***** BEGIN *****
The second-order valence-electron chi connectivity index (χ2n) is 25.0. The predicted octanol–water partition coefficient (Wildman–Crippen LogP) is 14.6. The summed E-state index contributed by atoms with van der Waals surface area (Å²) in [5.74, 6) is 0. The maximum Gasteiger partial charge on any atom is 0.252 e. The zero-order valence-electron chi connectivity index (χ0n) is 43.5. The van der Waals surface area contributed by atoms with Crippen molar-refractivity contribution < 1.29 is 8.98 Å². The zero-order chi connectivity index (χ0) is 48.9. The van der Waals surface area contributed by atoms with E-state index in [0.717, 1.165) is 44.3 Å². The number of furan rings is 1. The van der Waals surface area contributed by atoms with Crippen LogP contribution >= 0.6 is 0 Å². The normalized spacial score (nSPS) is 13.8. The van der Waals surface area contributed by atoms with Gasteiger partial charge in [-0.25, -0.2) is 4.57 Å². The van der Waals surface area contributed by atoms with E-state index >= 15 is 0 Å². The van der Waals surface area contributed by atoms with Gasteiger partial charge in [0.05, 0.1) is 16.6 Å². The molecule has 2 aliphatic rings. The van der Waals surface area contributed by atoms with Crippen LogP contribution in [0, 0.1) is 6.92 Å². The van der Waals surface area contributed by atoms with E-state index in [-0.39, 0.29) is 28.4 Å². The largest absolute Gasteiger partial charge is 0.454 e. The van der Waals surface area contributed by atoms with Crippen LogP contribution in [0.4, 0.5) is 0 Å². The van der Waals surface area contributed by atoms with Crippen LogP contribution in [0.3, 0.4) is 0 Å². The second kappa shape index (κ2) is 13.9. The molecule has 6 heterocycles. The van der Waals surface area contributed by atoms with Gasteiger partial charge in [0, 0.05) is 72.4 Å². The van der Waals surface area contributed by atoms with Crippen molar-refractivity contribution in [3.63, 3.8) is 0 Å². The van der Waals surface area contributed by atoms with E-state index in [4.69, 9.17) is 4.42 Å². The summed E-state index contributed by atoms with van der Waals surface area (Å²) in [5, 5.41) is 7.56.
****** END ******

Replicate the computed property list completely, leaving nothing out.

The second-order valence-electron chi connectivity index (χ2n) is 25.0. The predicted octanol–water partition coefficient (Wildman–Crippen LogP) is 14.6. The summed E-state index contributed by atoms with van der Waals surface area (Å²) in [5.74, 6) is 0. The maximum Gasteiger partial charge on any atom is 0.252 e. The zero-order valence-electron chi connectivity index (χ0n) is 43.5. The van der Waals surface area contributed by atoms with Crippen molar-refractivity contribution < 1.29 is 8.98 Å². The zero-order chi connectivity index (χ0) is 48.9. The van der Waals surface area contributed by atoms with E-state index in [0.717, 1.165) is 44.3 Å². The number of furan rings is 1. The van der Waals surface area contributed by atoms with Crippen LogP contribution >= 0.6 is 0 Å². The normalized spacial score (nSPS) is 13.8. The van der Waals surface area contributed by atoms with Gasteiger partial charge in [-0.25, -0.2) is 4.57 Å². The van der Waals surface area contributed by atoms with E-state index >= 15 is 0 Å². The van der Waals surface area contributed by atoms with Gasteiger partial charge in [0.05, 0.1) is 16.6 Å². The molecule has 2 aliphatic rings. The van der Waals surface area contributed by atoms with Crippen LogP contribution in [0, 0.1) is 6.92 Å². The van der Waals surface area contributed by atoms with E-state index in [-0.39, 0.29) is 28.4 Å². The largest absolute Gasteiger partial charge is 0.454 e. The van der Waals surface area contributed by atoms with Crippen LogP contribution in [0.4, 0.5) is 0 Å². The van der Waals surface area contributed by atoms with Crippen LogP contribution in [0.3, 0.4) is 0 Å². The second kappa shape index (κ2) is 13.9. The molecule has 6 heterocycles. The van der Waals surface area contributed by atoms with Gasteiger partial charge in [0, 0.05) is 72.4 Å². The van der Waals surface area contributed by atoms with Crippen molar-refractivity contribution in [3.63, 3.8) is 0 Å². The van der Waals surface area contributed by atoms with E-state index in [4.69, 9.17) is 4.42 Å². The summed E-state index contributed by atoms with van der Waals surface area (Å²) in [5, 5.41) is 7.56.